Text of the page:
Making It Look Realistic
After a gloss coat and decal application, I moved on to panel lining.
An odd thing I’ve noticed with AK Real Color paints is how difficult it has been to get a gloss coat over them. They are so flat they seem to absorb gloss. To the touch they feel relatively smooth, but no matter whether I apply Future/Pledge, Tamiya Gloss, or AK’s own lacquer gloss coat, acheiving a good, smooth finish appropriate for decals and panel lining has eluded me so far.
To get around this, I started by doing the lining on the underside with a .5mm mechanical pencil. It seems happy to go about its work regardless of the paint finish. It does make for a stark look, but that was what I wanted. Wiping away excess graphite with my finger also does a nice job of making tiny, streaks, giving it a more worn look. A few areas received some additional enamel wash.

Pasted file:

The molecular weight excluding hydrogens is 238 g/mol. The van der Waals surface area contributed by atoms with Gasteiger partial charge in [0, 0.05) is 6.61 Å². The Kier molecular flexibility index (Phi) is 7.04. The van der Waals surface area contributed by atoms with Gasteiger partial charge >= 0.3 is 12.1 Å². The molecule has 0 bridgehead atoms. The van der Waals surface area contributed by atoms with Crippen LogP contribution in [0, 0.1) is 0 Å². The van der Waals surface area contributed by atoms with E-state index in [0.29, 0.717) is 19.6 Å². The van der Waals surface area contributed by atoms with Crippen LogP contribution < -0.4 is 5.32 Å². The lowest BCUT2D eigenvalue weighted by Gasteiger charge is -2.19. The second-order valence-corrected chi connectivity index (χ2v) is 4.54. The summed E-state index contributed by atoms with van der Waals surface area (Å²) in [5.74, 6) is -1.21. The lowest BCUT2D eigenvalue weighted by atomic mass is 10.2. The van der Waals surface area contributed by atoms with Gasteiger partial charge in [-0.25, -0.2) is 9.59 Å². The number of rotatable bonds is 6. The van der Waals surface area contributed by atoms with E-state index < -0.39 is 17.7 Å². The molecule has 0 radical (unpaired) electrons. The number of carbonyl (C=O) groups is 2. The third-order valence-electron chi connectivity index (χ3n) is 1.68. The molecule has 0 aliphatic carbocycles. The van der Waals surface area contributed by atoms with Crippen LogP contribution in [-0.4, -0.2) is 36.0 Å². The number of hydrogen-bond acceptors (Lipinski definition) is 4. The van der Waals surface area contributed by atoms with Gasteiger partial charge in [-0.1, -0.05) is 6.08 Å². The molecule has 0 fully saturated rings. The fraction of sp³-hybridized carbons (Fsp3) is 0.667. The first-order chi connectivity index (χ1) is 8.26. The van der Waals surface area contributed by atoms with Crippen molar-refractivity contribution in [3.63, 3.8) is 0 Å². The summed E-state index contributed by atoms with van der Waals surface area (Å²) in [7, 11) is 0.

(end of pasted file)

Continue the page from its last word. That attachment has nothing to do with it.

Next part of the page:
On the upper surfaces, I used enamel and oil paint washes. The Mr. Color paints are a bit more “satiny” in their finish out of the bottle, and my normal gloss coats work fine over them. Mig Productions dark wash was used on the medium blue surfaces. I applied it rather liberally, and simply wiped off the excess after a few minutes drying time.
For the dark blue, I mixed in some Payne’s Gray to the dark wash, which made it a bit darker, thus giving some nice contrast on the darker blue surfaces. Thinning oil paints with enamel washes works great, as the enamel wash is mostly thinner anyway.
He Shoots, He Fades!
I wanted to give the model a reasonably worn look, but not beat up. World War II fighter aircraft had relatively short lives, with most being replaced every few months by newer or upgraded models. So though they might be worked very hard, it was often a very brief life.